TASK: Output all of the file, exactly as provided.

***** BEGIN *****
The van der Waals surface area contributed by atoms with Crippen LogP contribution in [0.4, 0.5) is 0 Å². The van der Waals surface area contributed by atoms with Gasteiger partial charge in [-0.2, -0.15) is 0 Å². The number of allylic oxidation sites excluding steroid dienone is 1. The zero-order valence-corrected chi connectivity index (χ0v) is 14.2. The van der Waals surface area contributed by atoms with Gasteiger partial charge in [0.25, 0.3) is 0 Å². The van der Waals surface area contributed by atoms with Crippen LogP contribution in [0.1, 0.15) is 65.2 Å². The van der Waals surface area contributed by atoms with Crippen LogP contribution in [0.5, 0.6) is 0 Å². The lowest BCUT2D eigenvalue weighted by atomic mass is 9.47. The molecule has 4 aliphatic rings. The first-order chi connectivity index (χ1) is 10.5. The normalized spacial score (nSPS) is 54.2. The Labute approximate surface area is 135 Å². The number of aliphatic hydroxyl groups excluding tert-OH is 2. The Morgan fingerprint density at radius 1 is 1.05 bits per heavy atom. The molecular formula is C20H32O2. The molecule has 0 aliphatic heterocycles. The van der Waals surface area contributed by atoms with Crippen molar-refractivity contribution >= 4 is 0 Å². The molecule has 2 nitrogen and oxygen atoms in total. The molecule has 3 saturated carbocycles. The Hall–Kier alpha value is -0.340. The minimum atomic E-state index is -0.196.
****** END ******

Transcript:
The van der Waals surface area contributed by atoms with Crippen LogP contribution in [0.4, 0.5) is 0 Å². The van der Waals surface area contributed by atoms with Gasteiger partial charge in [-0.2, -0.15) is 0 Å². The number of allylic oxidation sites excluding steroid dienone is 1. The zero-order valence-corrected chi connectivity index (χ0v) is 14.2. The van der Waals surface area contributed by atoms with Gasteiger partial charge in [0.25, 0.3) is 0 Å². The van der Waals surface area contributed by atoms with Crippen LogP contribution in [0.1, 0.15) is 65.2 Å². The van der Waals surface area contributed by atoms with Crippen LogP contribution in [0.5, 0.6) is 0 Å². The lowest BCUT2D eigenvalue weighted by atomic mass is 9.47. The molecule has 4 aliphatic rings. The first-order chi connectivity index (χ1) is 10.5. The normalized spacial score (nSPS) is 54.2. The Labute approximate surface area is 135 Å². The number of aliphatic hydroxyl groups excluding tert-OH is 2. The Morgan fingerprint density at radius 1 is 1.05 bits per heavy atom. The molecular formula is C20H32O2. The molecule has 0 aliphatic heterocycles. The van der Waals surface area contributed by atoms with Crippen molar-refractivity contribution >= 4 is 0 Å². The molecule has 2 nitrogen and oxygen atoms in total. The molecule has 3 saturated carbocycles. The Hall–Kier alpha value is -0.340. The minimum atomic E-state index is -0.196.